My girlfriend of  eight and a half years is currently on a boat with her father, enjoying some of the finest lakes The Netherlands has to offer. Besides having the house to myself and having to sleep alone for the week, my girlfriend's absence raises some interesting religious questions for me. During my daily prayers, I will pray for both of us. I will use 'our oikos' and 'us'. Now my girlfriend is away, I want to be clearer that whatever I pray to the Theoi for, I also pay for that for the wonderful woman on a boat who belongs to my oikos.

I haven't done the research on this but I assume that when the husband left home in ancient Hellas, his task as kurios was taken over by either his father or his son. Women rarely left the house for long periods of time, and probably not without her husband if she did, so the ancient Hellenes probably never had the challenge I am facing now: including a female significant other in prayers when you are not married by law.

During ritual, I call my girlfriend my wife. I don't doubt the Theoi's ability to understand the concept of same-sex romantic girlfriend, but in a religious sense, she feels like my wife to me. We have shared our oikos for five years now, and as far as I can tell, we are heading into a live-log commitment. I want to marry her, and by law, we are allowed. It just hasn't happened yet for practical reasons.

Marriage in ancient Hellas, and ancient Athens specifically, was a family affair. The father of the groom--who was often in his thirties by the time he got married--opened negotiations with the family of a bride in her teens. The two families came to an agreement about dowry, a contract was signed by the father of the groom and the father of the bride in front of witnesses, and the groom met his new wife--often for the first time--at the marriage ceremony before taking her to bed.

Wedding rituals were diverse, and were directed towards a large number of deities. Zeus Teleios, Hera Teleia, Aphrodite and Artemis would have received sacrifice the night before the wedding. Artemis was offered the girl's toys and playthings, so as to signal the end of her childhood. Both bride and groom took a purificatory bath.

On the day of the wedding, the houses of both parties were decorated with olive and laurel branches. The father of the bride held a sacrifice and banquet. The bride was veiled and wreathed. A young boys whose parents were still alive went 'round with bread in a basket and a thorny wreath on his head, saying 'he had banished evil and found good' as a purification rite. The bride brought a pan, a young boy a sieve, and a mortar and pestle were hung by the door to the bedchamber. The couple received gifts.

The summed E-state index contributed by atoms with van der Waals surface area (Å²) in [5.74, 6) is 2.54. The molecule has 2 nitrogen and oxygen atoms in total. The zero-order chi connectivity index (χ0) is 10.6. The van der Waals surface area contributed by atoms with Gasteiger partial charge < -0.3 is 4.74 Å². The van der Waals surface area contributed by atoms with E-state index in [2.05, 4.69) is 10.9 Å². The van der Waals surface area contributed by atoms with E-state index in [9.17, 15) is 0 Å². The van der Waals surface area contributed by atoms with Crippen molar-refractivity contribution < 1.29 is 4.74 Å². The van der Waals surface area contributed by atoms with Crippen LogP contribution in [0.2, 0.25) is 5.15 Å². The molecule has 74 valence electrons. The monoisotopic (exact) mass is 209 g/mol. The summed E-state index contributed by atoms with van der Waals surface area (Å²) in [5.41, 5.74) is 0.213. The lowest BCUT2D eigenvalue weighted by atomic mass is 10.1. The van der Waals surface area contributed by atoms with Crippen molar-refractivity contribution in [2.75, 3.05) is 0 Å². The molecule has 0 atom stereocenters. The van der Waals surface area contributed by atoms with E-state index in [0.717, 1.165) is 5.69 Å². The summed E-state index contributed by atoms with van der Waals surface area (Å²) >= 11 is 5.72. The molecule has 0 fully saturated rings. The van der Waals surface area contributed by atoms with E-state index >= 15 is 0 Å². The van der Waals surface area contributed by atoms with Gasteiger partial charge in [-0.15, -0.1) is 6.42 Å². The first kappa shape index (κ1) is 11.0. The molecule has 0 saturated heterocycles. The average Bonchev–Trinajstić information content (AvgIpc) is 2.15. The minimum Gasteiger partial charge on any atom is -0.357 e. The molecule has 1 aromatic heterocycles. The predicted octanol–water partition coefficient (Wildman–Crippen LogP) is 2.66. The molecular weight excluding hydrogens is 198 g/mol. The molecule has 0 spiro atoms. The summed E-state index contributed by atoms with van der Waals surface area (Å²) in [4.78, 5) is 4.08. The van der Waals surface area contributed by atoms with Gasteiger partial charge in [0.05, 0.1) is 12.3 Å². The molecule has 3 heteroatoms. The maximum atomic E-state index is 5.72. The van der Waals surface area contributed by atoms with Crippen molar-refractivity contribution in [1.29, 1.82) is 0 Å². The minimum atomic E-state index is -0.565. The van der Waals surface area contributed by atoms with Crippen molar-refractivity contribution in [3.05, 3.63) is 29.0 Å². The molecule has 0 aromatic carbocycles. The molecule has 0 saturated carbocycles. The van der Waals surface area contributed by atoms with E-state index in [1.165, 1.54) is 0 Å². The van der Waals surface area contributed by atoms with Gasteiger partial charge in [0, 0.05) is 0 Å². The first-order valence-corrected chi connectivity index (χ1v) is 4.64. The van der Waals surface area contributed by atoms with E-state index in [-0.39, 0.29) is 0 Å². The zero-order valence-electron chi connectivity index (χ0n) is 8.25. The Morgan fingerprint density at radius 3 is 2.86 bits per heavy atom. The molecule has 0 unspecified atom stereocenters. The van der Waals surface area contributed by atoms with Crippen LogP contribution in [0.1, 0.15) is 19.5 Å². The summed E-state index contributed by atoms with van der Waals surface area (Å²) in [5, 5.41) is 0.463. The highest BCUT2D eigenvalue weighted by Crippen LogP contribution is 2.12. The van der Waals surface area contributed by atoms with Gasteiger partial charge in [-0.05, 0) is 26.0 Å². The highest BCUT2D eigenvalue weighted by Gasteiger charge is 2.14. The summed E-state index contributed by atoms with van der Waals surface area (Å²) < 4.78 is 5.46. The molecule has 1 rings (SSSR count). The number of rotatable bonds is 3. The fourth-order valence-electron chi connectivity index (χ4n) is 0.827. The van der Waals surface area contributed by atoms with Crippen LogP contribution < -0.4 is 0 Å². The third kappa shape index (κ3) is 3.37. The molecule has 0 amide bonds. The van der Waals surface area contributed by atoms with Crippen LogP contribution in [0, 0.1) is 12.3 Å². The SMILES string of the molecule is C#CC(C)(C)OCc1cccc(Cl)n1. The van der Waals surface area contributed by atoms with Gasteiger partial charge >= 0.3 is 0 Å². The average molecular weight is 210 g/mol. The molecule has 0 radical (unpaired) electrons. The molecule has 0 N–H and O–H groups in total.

A torchlight procession took the bride from the house of her father to the house of her new husband. Songs were sung to Hymen, God of marriage as the bride was transported by cart. The groom's parents would welcome her, feed her cake of sesame and honey, and show her around the house. then, she was introduced to the hearth, and she was showered with nuts and dried figs to signal she was now part of the oikos. Then, the pair retired for the night, for anything but sleep, presumably.

The next day, there was another banquet, and further sacrifice. The pair would also get more presents. Then, the two were officially husband and wife, and procreation could commence.

Spartan wives were older, and their hair was shaved off before the ceremony. They were dressed up in a man's cloak and sandals, and waited in a dark room of her future husband's house for him to 'capture her'. Elsewhere, we find evidence of false bards, phallus objects and other role-reversal tools, probably intended to establish exactly the typical gender roles.

I hope to have a somewhat traditional Hellenic wedding some day, although my girlfriend is not religious, and the religious part is thus going to be a private affair. I am alright with that, really. It is what it is, and there are two people (and a boatload of friends and family) involved in the ceremony. To be fair, my girlfriend would feel equally uncomfortable with a Christian-style wedding. It's the religiosity of it that is the issue, not the deity of deities prayed to.

We will have our private ceremony, she has agreed to that, and perhaps I will have found other Hellenists in the area willing to preside over it, and bar witness. I don't think my girlfriend would mind that.

Would you like a traditional wedding, or have you had one? I would love to hear your stories!